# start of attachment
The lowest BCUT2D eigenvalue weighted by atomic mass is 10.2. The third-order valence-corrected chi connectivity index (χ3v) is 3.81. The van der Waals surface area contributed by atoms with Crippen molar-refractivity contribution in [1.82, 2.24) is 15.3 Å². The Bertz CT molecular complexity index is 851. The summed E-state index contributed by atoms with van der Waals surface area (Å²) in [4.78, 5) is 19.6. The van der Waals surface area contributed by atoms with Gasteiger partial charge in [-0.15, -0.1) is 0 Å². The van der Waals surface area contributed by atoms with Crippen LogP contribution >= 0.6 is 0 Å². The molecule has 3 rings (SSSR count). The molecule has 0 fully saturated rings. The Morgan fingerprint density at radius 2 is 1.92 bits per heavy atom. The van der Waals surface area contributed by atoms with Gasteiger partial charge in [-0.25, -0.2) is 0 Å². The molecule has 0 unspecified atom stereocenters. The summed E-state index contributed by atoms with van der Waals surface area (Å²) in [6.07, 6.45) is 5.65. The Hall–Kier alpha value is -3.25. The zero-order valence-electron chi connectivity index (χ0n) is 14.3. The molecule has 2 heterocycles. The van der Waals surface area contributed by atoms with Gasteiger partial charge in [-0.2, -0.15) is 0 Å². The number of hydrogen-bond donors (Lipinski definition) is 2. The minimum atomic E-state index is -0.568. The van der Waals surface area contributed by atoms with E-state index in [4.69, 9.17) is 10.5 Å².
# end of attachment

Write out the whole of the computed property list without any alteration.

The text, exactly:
The lowest BCUT2D eigenvalue weighted by atomic mass is 10.2. The third-order valence-corrected chi connectivity index (χ3v) is 3.81. The van der Waals surface area contributed by atoms with Crippen molar-refractivity contribution in [1.82, 2.24) is 15.3 Å². The Bertz CT molecular complexity index is 851. The summed E-state index contributed by atoms with van der Waals surface area (Å²) in [4.78, 5) is 19.6. The van der Waals surface area contributed by atoms with Gasteiger partial charge in [-0.15, -0.1) is 0 Å². The van der Waals surface area contributed by atoms with Crippen LogP contribution >= 0.6 is 0 Å². The molecule has 3 rings (SSSR count). The molecule has 0 fully saturated rings. The Morgan fingerprint density at radius 2 is 1.92 bits per heavy atom. The van der Waals surface area contributed by atoms with Gasteiger partial charge in [-0.25, -0.2) is 0 Å². The molecule has 0 unspecified atom stereocenters. The summed E-state index contributed by atoms with van der Waals surface area (Å²) in [6.07, 6.45) is 5.65. The Hall–Kier alpha value is -3.25. The zero-order valence-electron chi connectivity index (χ0n) is 14.3. The molecule has 2 heterocycles. The van der Waals surface area contributed by atoms with Gasteiger partial charge in [-0.2, -0.15) is 0 Å². The number of hydrogen-bond donors (Lipinski definition) is 2. The minimum atomic E-state index is -0.568. The van der Waals surface area contributed by atoms with E-state index in [4.69, 9.17) is 10.5 Å².